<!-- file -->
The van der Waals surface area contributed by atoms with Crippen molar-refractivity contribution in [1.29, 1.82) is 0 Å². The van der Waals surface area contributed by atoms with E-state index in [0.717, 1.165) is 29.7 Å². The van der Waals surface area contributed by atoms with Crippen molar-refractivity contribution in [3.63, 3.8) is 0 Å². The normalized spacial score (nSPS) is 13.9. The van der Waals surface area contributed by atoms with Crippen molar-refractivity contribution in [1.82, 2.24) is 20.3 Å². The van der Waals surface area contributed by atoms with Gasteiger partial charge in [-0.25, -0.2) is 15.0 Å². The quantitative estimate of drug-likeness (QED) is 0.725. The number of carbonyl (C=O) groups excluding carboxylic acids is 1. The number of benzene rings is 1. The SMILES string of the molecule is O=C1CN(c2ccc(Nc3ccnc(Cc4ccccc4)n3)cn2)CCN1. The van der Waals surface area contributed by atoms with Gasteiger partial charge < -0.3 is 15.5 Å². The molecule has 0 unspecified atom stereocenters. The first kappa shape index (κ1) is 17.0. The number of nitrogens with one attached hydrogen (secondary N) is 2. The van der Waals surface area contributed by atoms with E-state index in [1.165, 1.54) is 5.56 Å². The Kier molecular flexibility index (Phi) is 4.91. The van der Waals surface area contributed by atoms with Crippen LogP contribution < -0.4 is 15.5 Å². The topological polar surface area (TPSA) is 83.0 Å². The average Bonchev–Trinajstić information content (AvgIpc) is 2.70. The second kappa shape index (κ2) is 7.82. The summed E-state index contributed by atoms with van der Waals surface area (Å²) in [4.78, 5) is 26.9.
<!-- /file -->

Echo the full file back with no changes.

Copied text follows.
The van der Waals surface area contributed by atoms with Crippen molar-refractivity contribution in [1.29, 1.82) is 0 Å². The van der Waals surface area contributed by atoms with E-state index in [0.717, 1.165) is 29.7 Å². The van der Waals surface area contributed by atoms with Crippen molar-refractivity contribution in [3.63, 3.8) is 0 Å². The normalized spacial score (nSPS) is 13.9. The van der Waals surface area contributed by atoms with Crippen molar-refractivity contribution in [1.82, 2.24) is 20.3 Å². The van der Waals surface area contributed by atoms with Gasteiger partial charge in [-0.25, -0.2) is 15.0 Å². The quantitative estimate of drug-likeness (QED) is 0.725. The number of carbonyl (C=O) groups excluding carboxylic acids is 1. The number of benzene rings is 1. The SMILES string of the molecule is O=C1CN(c2ccc(Nc3ccnc(Cc4ccccc4)n3)cn2)CCN1. The van der Waals surface area contributed by atoms with Gasteiger partial charge < -0.3 is 15.5 Å². The molecule has 0 unspecified atom stereocenters. The first kappa shape index (κ1) is 17.0. The number of nitrogens with one attached hydrogen (secondary N) is 2. The van der Waals surface area contributed by atoms with E-state index in [1.165, 1.54) is 5.56 Å². The Kier molecular flexibility index (Phi) is 4.91. The van der Waals surface area contributed by atoms with Crippen LogP contribution < -0.4 is 15.5 Å². The topological polar surface area (TPSA) is 83.0 Å². The average Bonchev–Trinajstić information content (AvgIpc) is 2.70. The second kappa shape index (κ2) is 7.82. The summed E-state index contributed by atoms with van der Waals surface area (Å²) in [4.78, 5) is 26.9.